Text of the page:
The latest news cycle regarding Korea has been a bit worrisome. In case you missed it, this week North Korea tested a nuclear bomb, test-fired a few short-range missiles, and threatened to attack the U.S. or South Korea. In response, the U.S. and South Korea have raised their alert level. These are only the most recent in a long string of events that have strained inter-Korean relations. In 2009, North Korea has test fired a long-range missile, threatened passenger jets, and discarded recent peace agreements with the South.
It all sounds pretty bad, but with North Korea it’s hard to know when to worry. I suppose you could say their behaviour is predictably erratic. They increase tension, then back down. They concede, then renege on agreements. In 2006, they detonated their first nuclear device. Then in 2007, they agreed to shut nuclear facilities used to refine weapons-grade fuel (in exchange for shipments of oil). Pyongyang then proceeded to miss a string of deadlines under the agreement, eventually barring inspectors. So maybe the most recent events are simply business as usual: plutonium-based brinkmanship, with minor concessions to come.
But maybe there is cause for worry. As I mentioned, the news in recent months has been consistently bad. The North has been ratcheting up regional tension, and the Lee administration in Seoul has taken a hard stance toward the North. They have reversed the policies of the previous administration, opting for a more confrontational tone.
I’m not that concerned, however. Nobody here seems panicked, although from the general chatter of ex-pats and Koreans alike, nobody is comfortable either. Thankfully, the Korean Missile Crisis is still a few years off. When newspapers discuss a nuclear detonation and a missile test on the same page, people get pretty jumpy. I hope everyone reads this slowly, so there’s no confusion: North Korea does not have nuclear-tipped ICBMs ready to fire.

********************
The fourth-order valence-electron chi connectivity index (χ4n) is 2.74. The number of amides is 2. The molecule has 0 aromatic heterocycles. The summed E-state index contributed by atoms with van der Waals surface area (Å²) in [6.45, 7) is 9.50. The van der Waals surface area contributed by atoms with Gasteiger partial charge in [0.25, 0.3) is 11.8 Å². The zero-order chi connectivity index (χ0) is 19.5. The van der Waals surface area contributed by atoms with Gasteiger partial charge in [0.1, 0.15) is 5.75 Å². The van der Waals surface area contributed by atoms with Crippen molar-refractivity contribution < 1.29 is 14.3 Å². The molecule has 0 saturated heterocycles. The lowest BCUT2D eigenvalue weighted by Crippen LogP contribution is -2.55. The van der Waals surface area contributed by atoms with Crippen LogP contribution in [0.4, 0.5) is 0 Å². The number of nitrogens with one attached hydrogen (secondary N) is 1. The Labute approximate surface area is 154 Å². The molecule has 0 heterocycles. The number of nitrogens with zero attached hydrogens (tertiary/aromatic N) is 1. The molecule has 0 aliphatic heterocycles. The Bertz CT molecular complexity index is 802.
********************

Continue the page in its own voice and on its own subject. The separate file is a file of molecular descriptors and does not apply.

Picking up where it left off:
This isn’t a huge relief. The real barrier to developing nuclear arms is acquiring enough fissile material. It requires an active nuclear reactor or thousands of centrifuges to refine weapons-grade fuel. Neither of those routes is exactly subtle. Unfortunately, North Korea has the fuel. At this point, building a crude bomb isn’t all that challenging.
Building a compact bomb and the necessary missile system to deliver it is a lot trickier, however. Both tests of their multi-stage missile, the Taepodong-2, have failed. Their first nuclear test was extremely low-yield. While atmospheric tests revealed radiation, the small size of the blast suggests a misfire of some sort. The most recent detonation was much larger, but they are still at least a few years from having a significant nuclear deterrent.
I’ve got no solutions to this problem, but I’m willing to relax and let the experts handle it. It does give me one more reason to question our invasion of Iraq, however. I’m no advocate of pre-emptive war, but if the U.S. needed to force a regime change for security and humanitarian reasons, maybe Iraq was the wrong target. If we continue on the present course, our options will be a lot more limited in a few years.
Our friend Jose lives in Hyeonri, a rural village near Inje. This was a long weekend for us, so we spent Friday and Saturday night with him. We went whitewater rafting on Saturday and took a nice hike Sunday morning.
It’s a gorgeous place. Here are some pictures:
These pictures are from April 10. Erin and I rode our bikes to Gyeongpo Lake to check out the cherry blossom festival. Enjoy!